Embarking on teaching a nine credit seminar

This is an opening post to a series of daily posts reflecting on my learning as an instructor. This summer, I am teaching an intensive 9 credit hour seminar in 6 weeks on the topics of educational technology, educational leadership, and educational research.

Why do you teach?

I teach to learn. I learn to teach. In some ways, teaching and learning are as natural as breathing. It is essential. It is always happening. Most of the time we aren’t aware that it is happening or appreciative of its importance. I want to study and practice teaching and learning so that I can better understand healthy approaches to it for improving learning experience design.

What’s your next gig?

Next week begins a six week adventure of teaching a nine credit seminar course. This is a mosaic of three courses within the Masters of Arts in Educational Technology program in the College of Education at Michigan State University. It combines courses in educational technology, educational leadership, and educational research. I am excited and nervous.

What are you most excited about?

What I love most about this intensive seminar is it’s convergence within the larger overarching TPACK framework. TPACK has been a cornerstone of the program since it’s inception. It stands for the contextual relationships between three domains of knowledge: technical knowledge, pedagogical knowledge, and content knowledge. As you can see, these three domains match up nicely to the focus of each of the courses in the seminar. In the same way TPACK has a sweet spot in the overlapping circles, this seminar affords a unique advantage of having all three courses interweaved into one common experience.

What makes you nervous?

This high intensity seminar makes me nervous because of all the planning happening in such rapid succession. What helps a great deal is that arrangements have been made for my full-time appointment so that I can focus exclusively on this course for a time. I love where I work and the supportive community that surrounds me each day.

What are you hoping to learn?

This summer, I would like to do a daily recap and reflection on this experience as one of the co-facilitators. It is important that I do this as it is a meaningful learning experience for myself as an educator. Doing so will allow me to have robust notes to remember the things that worked well and the things that can be improved.

What are you hoping educators gain from the seminar?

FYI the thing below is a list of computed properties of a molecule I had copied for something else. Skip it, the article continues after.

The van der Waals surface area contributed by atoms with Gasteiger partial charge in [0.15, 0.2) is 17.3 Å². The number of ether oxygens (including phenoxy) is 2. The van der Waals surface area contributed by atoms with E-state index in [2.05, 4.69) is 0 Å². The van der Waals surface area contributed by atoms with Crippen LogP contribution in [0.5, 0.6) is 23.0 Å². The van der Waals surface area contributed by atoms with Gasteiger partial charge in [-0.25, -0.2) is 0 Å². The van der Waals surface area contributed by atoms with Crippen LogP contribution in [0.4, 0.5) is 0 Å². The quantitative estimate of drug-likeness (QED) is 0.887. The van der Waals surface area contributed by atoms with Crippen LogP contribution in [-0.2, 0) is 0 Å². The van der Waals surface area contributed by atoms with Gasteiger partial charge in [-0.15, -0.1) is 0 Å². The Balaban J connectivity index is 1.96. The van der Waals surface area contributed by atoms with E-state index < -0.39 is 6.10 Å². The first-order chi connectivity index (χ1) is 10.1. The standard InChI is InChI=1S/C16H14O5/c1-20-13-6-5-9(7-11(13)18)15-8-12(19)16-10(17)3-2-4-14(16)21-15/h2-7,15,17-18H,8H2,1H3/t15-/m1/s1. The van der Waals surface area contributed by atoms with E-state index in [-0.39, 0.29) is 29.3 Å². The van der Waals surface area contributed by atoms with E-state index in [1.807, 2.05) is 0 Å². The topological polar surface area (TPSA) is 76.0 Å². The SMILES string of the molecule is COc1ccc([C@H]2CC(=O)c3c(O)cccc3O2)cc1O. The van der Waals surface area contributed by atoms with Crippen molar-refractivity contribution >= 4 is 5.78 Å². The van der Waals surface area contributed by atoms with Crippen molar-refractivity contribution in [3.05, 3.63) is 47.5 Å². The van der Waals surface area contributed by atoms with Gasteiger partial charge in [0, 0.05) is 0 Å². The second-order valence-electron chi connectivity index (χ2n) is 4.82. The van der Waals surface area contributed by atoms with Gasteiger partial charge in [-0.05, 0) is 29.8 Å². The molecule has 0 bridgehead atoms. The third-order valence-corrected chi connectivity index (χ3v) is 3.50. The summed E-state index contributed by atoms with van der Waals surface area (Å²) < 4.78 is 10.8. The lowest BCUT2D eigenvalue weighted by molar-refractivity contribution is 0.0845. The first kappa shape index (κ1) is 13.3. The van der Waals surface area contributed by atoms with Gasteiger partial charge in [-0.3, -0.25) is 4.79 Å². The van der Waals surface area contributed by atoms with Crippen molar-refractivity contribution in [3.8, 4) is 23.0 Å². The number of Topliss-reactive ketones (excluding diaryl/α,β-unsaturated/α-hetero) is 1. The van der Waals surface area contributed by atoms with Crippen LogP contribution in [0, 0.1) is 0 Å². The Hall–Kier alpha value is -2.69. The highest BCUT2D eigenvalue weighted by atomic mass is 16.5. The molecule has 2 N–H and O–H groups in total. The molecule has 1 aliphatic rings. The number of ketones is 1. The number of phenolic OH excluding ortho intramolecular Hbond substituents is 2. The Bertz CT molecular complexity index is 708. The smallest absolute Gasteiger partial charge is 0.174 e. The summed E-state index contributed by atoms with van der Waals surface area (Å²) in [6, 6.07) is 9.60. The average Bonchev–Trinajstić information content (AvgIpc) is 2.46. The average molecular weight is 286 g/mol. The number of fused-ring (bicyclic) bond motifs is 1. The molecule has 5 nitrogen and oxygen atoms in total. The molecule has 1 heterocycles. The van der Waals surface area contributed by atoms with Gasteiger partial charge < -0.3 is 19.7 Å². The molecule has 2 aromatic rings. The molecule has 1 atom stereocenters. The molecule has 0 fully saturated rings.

I would hope that they would remember that good leadership boldly builds on evidence-based practices while simultaneously maintaining humble postures of learning. These practices and mindsets must drive all technical and innovative decisions if there is any chance of them being successful. If the technology alone is expected to lead these conversations, we will inevitably fail. Let the learning commence!

Why Administration and Faculty must Mingle and Think Together!

manage, school iconThe Paradox of Teachers and Technology in the U.S. | Larry Cuban on School Reform and Classroom Practice.

Why do teachers get left out of the high-costing technology purchasing process? How could their inclusion evade massive wastes and embrace more effective pedagogical uses? Larry Cuban does a good job of exploring these issues, yet again.

MAET Summer 2012

This summer, I have had the privilege of helping teach in Michigan State University’s Masters Program in Educational Technology. The session I have been helping with includes CEP 800: Learning in school and other settings, CEP 815: Technology & Leadership, & CEP 822: Approaches to Ed Research.

This summer, I have had the privilege of helping teach in Michigan State University’s Masters Program in Educational Technology. The session I have been helping with includes CEP 800: Learning in school and other settings, CEP 815: Technology & Leadership, & CEP 822: Approaches to Ed Research.

The outstanding teachers who are a part of this course have been identifying researchable problems in education and developing a research proposal. Specifically, they have been using a backwards design format to articulate a dream they have for their educational context and to generate support for a plan going forward with it.

In the midst of this undertaking we have been learning about how learning itself involves active, socially-mediated construction of knowledge in school, home, community, and work settings. We have explored project management, planning and evaluation, ethical and social implications of integrating emerging technologies, as well as relationship building.

You can see a glimpse of the learning we have been doing together here: